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Abstract 5. Tetanus: Neither Gone Nor Forgotten Phoebe Arbogast & Chris Deyholos Tetanus is a serious, life-threatening disease caused by the bacterium Clostridium tetani. Commonly present in dirt, feces or saliva, the bacterium enters the body through superficial wounds and releases neurotoxins that can result in a minor scraped knee escalating into an excruciating hospital stay or even death. The pathogenic toxin, tetanospasmin, acts to inhibit the release of inhibitory neurotransmitters in the CNS, resulting in overstimulation and deregulation of motor and autonomic pathways. As a result, the patient experiences tonic muscular contractions, dysphagia, and painful paroxysms. While tetanus infections have been largely eradicated in Western nations as a result of aggressive and widespread immunization programs, they remain a significant public health concern in many developing nations. Infant mortality rate, an important measure of a country’s health, is considerably impacted by the prevalence of neonatal tetanus in the developing world. In total, approximately 1 million cases of tetanus are reported worldwide annually, with an estimated 300,000-500,000 deaths per year. Senegal is one such country where tetanus is far from rare. Over the course of a two-month rotation in the Infectious Disease department at Fann Hospital in Dakar, more than a dozen individuals suffering from tetanus infections passed through the intensive care unit. However brief, this clinical experience illuminated the importance of having a concrete understanding of tetanus in a global health context. In this study, we will present an overview of tetanus specifically as it pertains to resource-limited settings. We will focus on the clinically important presentation, diagnosis, and treatment. While medical students in America may come across tetanus on their Board exams, they are unlikely to ever encounter a case in clinical practice. Still, the presence of this infectious disease in clinics and hospitals in developing countries should not go ignored. Tetanus continues to have a significant effect on the health of many nations and as such, it is imperative that those involved in global health have a familiarity with the disease.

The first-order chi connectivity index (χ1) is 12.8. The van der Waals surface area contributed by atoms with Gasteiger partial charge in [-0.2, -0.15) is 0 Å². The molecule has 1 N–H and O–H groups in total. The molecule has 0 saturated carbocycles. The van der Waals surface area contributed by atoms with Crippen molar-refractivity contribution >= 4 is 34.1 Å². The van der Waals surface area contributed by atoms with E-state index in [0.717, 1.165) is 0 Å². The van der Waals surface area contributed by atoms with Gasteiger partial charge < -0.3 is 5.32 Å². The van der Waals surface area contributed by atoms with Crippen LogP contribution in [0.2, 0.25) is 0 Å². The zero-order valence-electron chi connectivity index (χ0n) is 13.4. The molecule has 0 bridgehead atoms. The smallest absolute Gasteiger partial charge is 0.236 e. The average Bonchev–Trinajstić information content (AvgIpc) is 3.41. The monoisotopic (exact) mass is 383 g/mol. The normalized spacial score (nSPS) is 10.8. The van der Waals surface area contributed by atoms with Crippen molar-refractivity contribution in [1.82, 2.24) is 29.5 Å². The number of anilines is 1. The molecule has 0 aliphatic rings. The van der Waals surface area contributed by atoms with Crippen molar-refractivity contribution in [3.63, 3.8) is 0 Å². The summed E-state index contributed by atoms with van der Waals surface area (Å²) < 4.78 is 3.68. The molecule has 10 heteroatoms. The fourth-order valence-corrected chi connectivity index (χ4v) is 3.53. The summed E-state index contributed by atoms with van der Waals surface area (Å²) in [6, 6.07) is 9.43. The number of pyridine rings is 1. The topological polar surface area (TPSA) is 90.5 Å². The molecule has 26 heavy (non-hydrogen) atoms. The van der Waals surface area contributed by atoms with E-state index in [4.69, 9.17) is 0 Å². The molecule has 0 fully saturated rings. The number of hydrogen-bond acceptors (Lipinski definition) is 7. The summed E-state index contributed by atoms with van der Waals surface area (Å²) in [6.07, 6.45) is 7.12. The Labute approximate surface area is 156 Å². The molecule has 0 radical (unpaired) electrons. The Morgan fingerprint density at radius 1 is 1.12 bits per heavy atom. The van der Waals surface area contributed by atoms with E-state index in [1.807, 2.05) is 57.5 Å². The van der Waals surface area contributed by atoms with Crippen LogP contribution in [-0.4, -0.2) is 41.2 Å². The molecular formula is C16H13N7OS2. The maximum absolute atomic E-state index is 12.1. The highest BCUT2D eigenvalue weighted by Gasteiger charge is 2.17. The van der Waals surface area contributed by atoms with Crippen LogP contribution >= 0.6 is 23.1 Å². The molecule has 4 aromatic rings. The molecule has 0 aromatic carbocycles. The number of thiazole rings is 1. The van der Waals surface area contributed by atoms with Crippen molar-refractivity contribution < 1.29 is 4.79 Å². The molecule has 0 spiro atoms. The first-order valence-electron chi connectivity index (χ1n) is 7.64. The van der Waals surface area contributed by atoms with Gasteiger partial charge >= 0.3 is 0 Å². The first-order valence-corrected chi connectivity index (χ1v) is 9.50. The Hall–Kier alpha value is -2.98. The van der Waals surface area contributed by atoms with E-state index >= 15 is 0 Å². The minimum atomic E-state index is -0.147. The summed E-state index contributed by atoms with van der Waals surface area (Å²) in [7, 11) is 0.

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Abstract 6: Assessing and Addressing Health Care Needs in Rural Uganda Thomas Carberry, Anne Reihman, Chelsea Williams, Quentin Youmans Introduction: Uganda suffers a high rate of morbidity and mortality. The country has an average life expectancy of 52 years (global average = 68 years) and a children under five mortality rate of 99 per 1000 births (global average = 57 per 1000 births) (WHO 2012). Ugandans living in rural villages tend to be disproportionately affected by disease due to lower socioeconomic status and limited access to health resources (Kiwanuka et al 2008). Health interventions in rural areas are needed to eliminate health inequality within Uganda. Project objectives: An evaluation of the rural village of Kaduka, Kumi District was performed in June of 2012. The goals of this evaluation were to determine the greatest health care need and develop an effective intervention to address this concern. Methods: One hundred of approximately three hundred families in Kaduka were surveyed. Each family completed a community assessment questionnaire that examined demographics, water supply, sanitation, use of malaria nets, teen pregnancy, malnutrition, diarrhea, and transportation of the family. Based on results of the questionnaire and community input, a plan to address one of the health care needs identified was developed and implemented. Questionnaire results: Malaria, diarrhea, water cleanliness, and sanitation were found to be four of the largest health concerns for families in Kaduka. Of the families surveyed, 72.7% reported at least one case of malaria in their family over the previous six months. There was a significant difference (p=.018) between the mean ages of kids in families reporting an episode of malaria versus families that did not, with malaria-affected families having more children younger than five years of age. Only 48.5% of all families reported having at least one mosquito net. The most common sources of drinking water were the lake (30.3%), a borehole (44.4%), or both (24.2%). Only 10.2% of families reported treating their water before drinking it. Prevalence of diarrhea among families surveyed was 69.7%. Pit latrines were the most common means of sanitation in the community, with 51% reporting they had a working pit latrine. All but two of these families said they shared the pit latrine with one or more other families. The average number of people using one pit latrine was 33. Intervention: A meeting was held in Kaduka to provide the results of the questionnaire and to educate the villagers on pertinent health related behaviors (i.e. water treatment, use of mosquito nets, etc.). Additionally, 100 insecticide-treated mosquito nets were bought and distributed to 68 families with one or more children less than 5 years of age. Conclusion: The rural village of Kaduka has a high prevalence of malaria but a low usage of malaria preventive measures like mosquito nets. One hundred insecticide-treated mosquito nets were bought and distributed to sixty-eight families with children less than five years of age in an attempt to reduce the incidence of malaria within the community.